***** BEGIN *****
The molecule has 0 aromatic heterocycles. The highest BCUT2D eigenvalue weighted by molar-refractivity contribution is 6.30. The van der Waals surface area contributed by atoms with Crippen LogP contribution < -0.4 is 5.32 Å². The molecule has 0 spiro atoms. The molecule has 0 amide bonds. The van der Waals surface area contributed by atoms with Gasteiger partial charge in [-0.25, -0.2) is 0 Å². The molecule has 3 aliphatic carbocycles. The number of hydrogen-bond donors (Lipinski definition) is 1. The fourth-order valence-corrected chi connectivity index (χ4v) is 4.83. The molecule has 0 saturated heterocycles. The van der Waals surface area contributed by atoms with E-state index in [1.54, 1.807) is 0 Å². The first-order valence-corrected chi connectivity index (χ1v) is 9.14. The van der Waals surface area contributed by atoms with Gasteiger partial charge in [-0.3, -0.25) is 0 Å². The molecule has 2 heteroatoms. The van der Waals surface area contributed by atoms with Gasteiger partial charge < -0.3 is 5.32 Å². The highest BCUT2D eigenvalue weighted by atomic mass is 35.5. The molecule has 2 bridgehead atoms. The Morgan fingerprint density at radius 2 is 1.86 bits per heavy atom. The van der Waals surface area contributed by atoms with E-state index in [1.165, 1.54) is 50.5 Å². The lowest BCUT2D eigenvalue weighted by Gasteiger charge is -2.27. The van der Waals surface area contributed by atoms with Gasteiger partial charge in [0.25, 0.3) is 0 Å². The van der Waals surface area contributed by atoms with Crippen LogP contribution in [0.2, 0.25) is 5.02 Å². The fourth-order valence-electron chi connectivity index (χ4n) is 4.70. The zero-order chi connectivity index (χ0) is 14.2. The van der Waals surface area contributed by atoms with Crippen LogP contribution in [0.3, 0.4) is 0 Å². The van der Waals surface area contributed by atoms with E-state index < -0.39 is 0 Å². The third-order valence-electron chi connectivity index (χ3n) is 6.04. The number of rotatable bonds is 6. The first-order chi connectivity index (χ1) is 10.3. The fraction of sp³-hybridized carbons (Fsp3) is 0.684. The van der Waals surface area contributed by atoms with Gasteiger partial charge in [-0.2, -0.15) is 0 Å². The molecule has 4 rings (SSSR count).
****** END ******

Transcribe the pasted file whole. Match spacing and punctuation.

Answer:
The molecule has 0 aromatic heterocycles. The highest BCUT2D eigenvalue weighted by molar-refractivity contribution is 6.30. The van der Waals surface area contributed by atoms with Crippen LogP contribution < -0.4 is 5.32 Å². The molecule has 0 spiro atoms. The molecule has 0 amide bonds. The van der Waals surface area contributed by atoms with Gasteiger partial charge in [-0.25, -0.2) is 0 Å². The molecule has 3 aliphatic carbocycles. The number of hydrogen-bond donors (Lipinski definition) is 1. The fourth-order valence-corrected chi connectivity index (χ4v) is 4.83. The molecule has 0 saturated heterocycles. The van der Waals surface area contributed by atoms with E-state index in [1.54, 1.807) is 0 Å². The first-order valence-corrected chi connectivity index (χ1v) is 9.14. The van der Waals surface area contributed by atoms with Gasteiger partial charge in [-0.3, -0.25) is 0 Å². The molecule has 2 heteroatoms. The van der Waals surface area contributed by atoms with Gasteiger partial charge < -0.3 is 5.32 Å². The highest BCUT2D eigenvalue weighted by atomic mass is 35.5. The molecule has 2 bridgehead atoms. The Morgan fingerprint density at radius 2 is 1.86 bits per heavy atom. The van der Waals surface area contributed by atoms with E-state index in [1.165, 1.54) is 50.5 Å². The lowest BCUT2D eigenvalue weighted by Gasteiger charge is -2.27. The van der Waals surface area contributed by atoms with Gasteiger partial charge in [0.25, 0.3) is 0 Å². The van der Waals surface area contributed by atoms with Crippen LogP contribution in [0.2, 0.25) is 5.02 Å². The fourth-order valence-electron chi connectivity index (χ4n) is 4.70. The zero-order chi connectivity index (χ0) is 14.2. The van der Waals surface area contributed by atoms with Crippen LogP contribution in [0.3, 0.4) is 0 Å². The van der Waals surface area contributed by atoms with E-state index < -0.39 is 0 Å². The third-order valence-electron chi connectivity index (χ3n) is 6.04. The number of rotatable bonds is 6. The first-order chi connectivity index (χ1) is 10.3. The fraction of sp³-hybridized carbons (Fsp3) is 0.684. The van der Waals surface area contributed by atoms with Gasteiger partial charge in [-0.2, -0.15) is 0 Å². The molecule has 4 rings (SSSR count).